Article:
Happy 35th birthday, global warming!

Although surprises may yet be in store for us when larger computers and better knowledge of cloud physics allow the next stage of modeling to be accomplished, the magnitude of the CO2 effect has probably been pinned down to within a factor of 2 to 4.

The AR4 gives the uncertainty range of climate sensitivity as 2-4.5ºC warming for CO2 doubling, so there still is about a factor of 2 uncertainty and Broecker used a value near the very low end of this uncertainty range. Modern estimates are not only based on model calculations but also on paleoclimatic and modern data; the AR4 lists 13 studies that constrain climate sensitivity in its table 9.3.

In Broecker’s paper the warming calculated with the help of climate sensitivity happens instantaneously. Today we know that the climate system responds with a time lag due to ocean thermal inertia. By neglecting this, Broecker overestimated the warming at any given time; accounting for thermal inertia would have reduced his warming estimate by about a third (see AR4 Fig. SPM.5). But again he was lucky: picking ~2ºC rather than the more likely ~3ºC climate sensitivity compensates roughly for this, so his 20th-Century warming of 0.8ºC is almost spot on (the actual estimate being closer to 0.7ºC, see Fig. above). (A modern version of this back-of-envelope warming calculation is found e.g. in our book Our Threatened Oceans, p.82.)

Natural Variability

Broecker was not the first to predict CO2-induced warming. In 1965, an expert report to US President Lyndon B. Johnson had warned: “By the year 2000, the increase in carbon dioxide will be close to 25%. This may be sufficient to produce measurable and perhaps marked changes in climate.” And in 1972, a more specific prediction similar to Broecker’s was published by the eminent atmospheric scientist J.S. Sawyer in Nature (for a history in a nutshell, see my newspaper column here).

The innovation of Broecker’s article – apart from introducing the term “global warming” – was in combining estimates of CO2 warming with natural variability. His main thesis was that a natural climatic cooling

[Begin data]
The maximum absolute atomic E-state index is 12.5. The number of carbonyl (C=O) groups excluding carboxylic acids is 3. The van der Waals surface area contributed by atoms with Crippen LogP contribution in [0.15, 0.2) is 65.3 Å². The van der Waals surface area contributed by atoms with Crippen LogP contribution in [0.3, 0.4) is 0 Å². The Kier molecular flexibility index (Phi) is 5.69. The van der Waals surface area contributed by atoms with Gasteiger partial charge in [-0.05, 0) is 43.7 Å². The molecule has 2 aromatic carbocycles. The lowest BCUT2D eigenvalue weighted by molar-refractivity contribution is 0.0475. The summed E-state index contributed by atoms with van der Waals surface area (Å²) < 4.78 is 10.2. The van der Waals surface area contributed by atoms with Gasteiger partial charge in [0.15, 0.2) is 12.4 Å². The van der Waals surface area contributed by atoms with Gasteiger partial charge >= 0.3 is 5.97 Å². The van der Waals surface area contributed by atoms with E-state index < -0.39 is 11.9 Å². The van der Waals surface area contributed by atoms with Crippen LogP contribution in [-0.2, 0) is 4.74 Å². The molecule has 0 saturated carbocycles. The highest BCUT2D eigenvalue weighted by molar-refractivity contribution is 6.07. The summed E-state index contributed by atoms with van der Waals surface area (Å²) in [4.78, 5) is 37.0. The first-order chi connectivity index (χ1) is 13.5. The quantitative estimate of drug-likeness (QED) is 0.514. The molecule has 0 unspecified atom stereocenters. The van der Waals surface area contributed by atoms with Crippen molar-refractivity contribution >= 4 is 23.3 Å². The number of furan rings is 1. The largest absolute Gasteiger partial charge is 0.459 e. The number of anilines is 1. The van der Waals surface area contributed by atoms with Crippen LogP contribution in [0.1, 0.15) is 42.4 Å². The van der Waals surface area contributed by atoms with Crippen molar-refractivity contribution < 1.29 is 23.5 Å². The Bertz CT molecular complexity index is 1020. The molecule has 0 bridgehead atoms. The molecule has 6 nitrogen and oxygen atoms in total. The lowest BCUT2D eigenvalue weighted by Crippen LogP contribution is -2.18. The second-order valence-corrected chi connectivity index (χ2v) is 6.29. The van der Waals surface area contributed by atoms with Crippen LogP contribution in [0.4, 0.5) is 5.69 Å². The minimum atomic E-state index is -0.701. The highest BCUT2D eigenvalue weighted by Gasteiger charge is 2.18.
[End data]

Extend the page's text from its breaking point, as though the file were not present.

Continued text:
has, over the last three decades, more than compensated for the warming effect produced by the CO2 [….] The present natural cooling will, however, bottom out during the next decade or so. Once this happens, the CO2 effect will tend to become a significant factor and by the first decade of the next century we may experience global temperatures warmer than any in the last 1000 years.

The latter turned out to be correct. The idea that the small cooling from the 1940s to 1970s is due to natural variability still cannot be ruled out, although more likely this is a smaller part of the explanation and the cooling is primarily due to the “dust” neglected by Broecker, i.e. due to the rise of anthropogenic aerosol pollution (Taylor and Penner, 1994). However, the way Broecker estimated and even predicted natural variability has not stood the test of time. He used data from the Camp Century ice core in Greenland, arguing that these “may give a picture of the natural fluctuations in global temperature over the last 1000 years”. Ironically, Broecker’s own later work on Atlantic ocean circulation changes showed that Greenland is likely even less representative of global temperature changes than most other places on Earth, it being strongly affected by variability in ocean heat transport (see our recent post on the Younger Dryas, or Broecker’s latest book The Great Ocean Conveyor). However, Broecker was right to conclude that the buildup of CO2 would sooner or later overwhelm such natural climate variations.

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